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Antioch, Cal., Police Officers' Racist Texts Emerge In Misconduct Probe

The Antioch, Cal., Police Department (APD) and its treatment of Black people for the past decade sits in the middle of a scandal after the release of violent, racist, homophobic, and sexist text messages by the city's police officers. The disturbing texts came to light during an investigation by the FBI and the District Attorney's office into alleged misconduct by police in Antioch and the neighboring city of Pittsburg. Some of the issues being investigated include the violent and excessive use of police dogs and eliciting false confessions, according to NPR. The District Attorney's office released two reports detailing the contents of multiple text message exchanges written by 17 officers between 2019 and 2022. They include two texts from Rick Hoffman, the president of Antioch's police union. Many more officers were included on the text chains, according to a letter from Ellen McDonnell, Chief Public Defender of Contra Costa County, District Attorney Diana Becton. According to McDonnell, so far 45 officers, almost half of the entire department, received the texts and did nothing. At least 16 of those "are in leadership roles at APD as detectives, sergeants, and lieutenants," McDonnell wrote.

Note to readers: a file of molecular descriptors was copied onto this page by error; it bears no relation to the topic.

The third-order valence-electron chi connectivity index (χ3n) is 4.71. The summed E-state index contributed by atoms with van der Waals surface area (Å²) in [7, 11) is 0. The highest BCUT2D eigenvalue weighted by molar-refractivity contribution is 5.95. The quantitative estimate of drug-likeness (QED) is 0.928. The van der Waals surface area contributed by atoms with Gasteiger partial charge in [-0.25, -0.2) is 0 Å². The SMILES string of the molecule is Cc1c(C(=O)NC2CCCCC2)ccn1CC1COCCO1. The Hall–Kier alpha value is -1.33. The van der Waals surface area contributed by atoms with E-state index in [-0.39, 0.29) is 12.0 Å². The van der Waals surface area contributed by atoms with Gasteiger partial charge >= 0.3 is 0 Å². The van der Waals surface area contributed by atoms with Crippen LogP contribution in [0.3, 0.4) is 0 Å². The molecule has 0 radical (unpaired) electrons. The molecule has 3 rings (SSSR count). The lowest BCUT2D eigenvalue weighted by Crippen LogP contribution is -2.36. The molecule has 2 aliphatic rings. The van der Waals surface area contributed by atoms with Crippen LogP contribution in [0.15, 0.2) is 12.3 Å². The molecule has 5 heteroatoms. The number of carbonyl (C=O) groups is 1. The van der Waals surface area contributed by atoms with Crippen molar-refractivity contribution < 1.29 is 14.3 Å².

The city's leadership has historically not reflected its diversifying population. That changed in 2020, with a Black majority on the five-person city council, including Mayor Lamar Thorpe, who was mentioned in texts. "I'll buy someone a prime rib dinner at House of prime rib to 40 that mfr during the protest today," one officer texted, referring to "the potential use of a .40mm less lethal launcher being utilized" on the mayor, the District Attorney said. A .40mm weapon fires hard foam projectiles. That text was sent in June 2020, during the heart of the national uprising over the murder of George Floyd by a Minneapolis police officer. Another text referred to Floyd as "the gorilla who died." The text messages continuously refer to Black people as "gorillas" and "monkeys," and officers repeatedly texted photos of gorillas to each other. A young activist, Shagoofa Khan, prominent in organizing protests including a hunger strike in front of the police station, was also mentioned in texts. She "looks like an Arabian nights cum dumpster," a sergeant wrote. The same sergeant, Josh Evans, texted in reference to the arrest of a Black suspect, "I'll bury that N*&*er in my fields." The texts also seem to suggest possible civil rights violations similar to racial profiling. "They would stop people just because they were Black, they would harass them, they would search them, and ultimately arrest them if they thought they could get away with it," civil rights lawyer John Burris alleged.

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